Birds of Prey #80 Review

Reviewer: Tim Stevens
Story Title: The Cold Light of Day

Written by: Gail Simone
Art by: Ed Benes
Colored by: Hi-Fi
Lettered by: Jared K. Fletcher
Editor: Joan Hilty
Publisher: DC Comics

What a weird story arc Hero Hunters has proven to be. It has turned out to be less a complete continuous arc and more of a branching device to join a one shot and 2 two issue arcs. I think it is more accurate to call Hero Hunters a “five issue theme” than an arc. This is not a criticism, mind you, just an observation. And it really has nothing to do with this issue in specific. Sorry ’bout that.

In any case, this picks up several minutes after the events of last issue with the wounded Thorn in surgery to remove a bullet from her abdomen and Birds Huntress and Black Canary waiting in the lobby feeling guilty and suspicious, respectively. It quickly turns out that Canary’s suspicions are well placed and the Birds are forced to bring into action to defend the (borderline) psychotic Thorn. And then there’s the ending. But we’ll get back to that.

As usual, Simone bring her A-game to this book. She writes the characters dead on (for the most part…again, we’ll talk about that ending in a sec) with a sympathetic ear. She never hesitates to expose their flaws, but at the same time, she never condemns the Birds for them. She also writes unflinching fight scenes, a skill put again to good use in an inspired clash with corrupt members of the MPD in the hospital stairwell.

Benes’ art is, well, Benes’ art. You should be clear by now how you feel about it. The “cheesecake” aspect of his work has been far more reigned in during recent efforts and a flip through this issue reveals nothing I would consider to be gratuitous or unnecessary (except, perhaps the nurse. But then, a lady’s gotta wear something under her clothes, right?). However, we are talking about women wearing spandex and small amounts of it, so if that isn’t something your comfortable with then…prepare for discomfort. For my money, especially since he has gotten his cheesecake quirks under control, Benes draws excellent superhero action. Sure, all the women are beautiful, but that has always been the case in comics, so no surprises there.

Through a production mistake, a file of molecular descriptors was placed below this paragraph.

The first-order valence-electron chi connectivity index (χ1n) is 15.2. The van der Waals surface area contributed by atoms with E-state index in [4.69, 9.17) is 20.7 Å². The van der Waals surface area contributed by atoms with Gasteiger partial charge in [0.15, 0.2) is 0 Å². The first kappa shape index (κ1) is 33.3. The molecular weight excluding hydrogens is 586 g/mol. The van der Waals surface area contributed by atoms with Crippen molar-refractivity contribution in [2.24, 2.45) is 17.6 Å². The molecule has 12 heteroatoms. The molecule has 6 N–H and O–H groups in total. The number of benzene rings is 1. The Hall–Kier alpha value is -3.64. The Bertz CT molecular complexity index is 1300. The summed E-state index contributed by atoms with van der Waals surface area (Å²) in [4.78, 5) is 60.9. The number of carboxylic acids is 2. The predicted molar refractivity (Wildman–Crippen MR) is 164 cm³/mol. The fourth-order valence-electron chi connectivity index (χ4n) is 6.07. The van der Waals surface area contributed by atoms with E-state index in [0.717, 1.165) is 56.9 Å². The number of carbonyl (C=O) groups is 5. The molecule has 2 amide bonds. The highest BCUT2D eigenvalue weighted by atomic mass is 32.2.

So that leaves us with just the ending to discuss. This will be difficult as I don’t wish to spoil it for you, but here it goes. Essentially, the mission has ended, the hero hunter crusade has drawn to a close. Barbara and the Birds are chatting and Barbara is preparing to reveal the war wound (a bit of circuitry on her stomach that appears to be growing) she acquired from her battle with Brainac several months back. Then, with little warning, Huntress “figures” something out and says some rather mean things, including accusing someone of being like Batman. If you don’t know, these days, accusing someone of being like Batman is pretty much one of the most terrible things you can say. Why? Because no one likes Batman anymore. At all. They may respect him, but the Dark Knight’s got no love in the DCU these days.

In any case, this ending is just…so out of left field. For one thing, what Huntress “unravels” is ridiculously obvious. It would be a bit like accusing me of trying to keep you entertained while I give you the news in DCNV. I mean, of course that is my goal, and it is a decent, harmless goal at that. Considering this obvious and relatively harmless revelation, Huntress’s reaction is wildly over the top. In a book that has had writing strong enough to make me buy a Brainac/Oracle matchup that ends with Oracle semi-victorious, that made it easy to swallow a Huntress/some random civvie date that began with her picking him up (in costume) and ending with her sleeping with him, that this would be the most difficult thing for me to buy into says a lot. As I mentioned above, Simone excels at the characterization on this book. So how is that she so spectacularly dropped the ball here? This I do not have the answer for.

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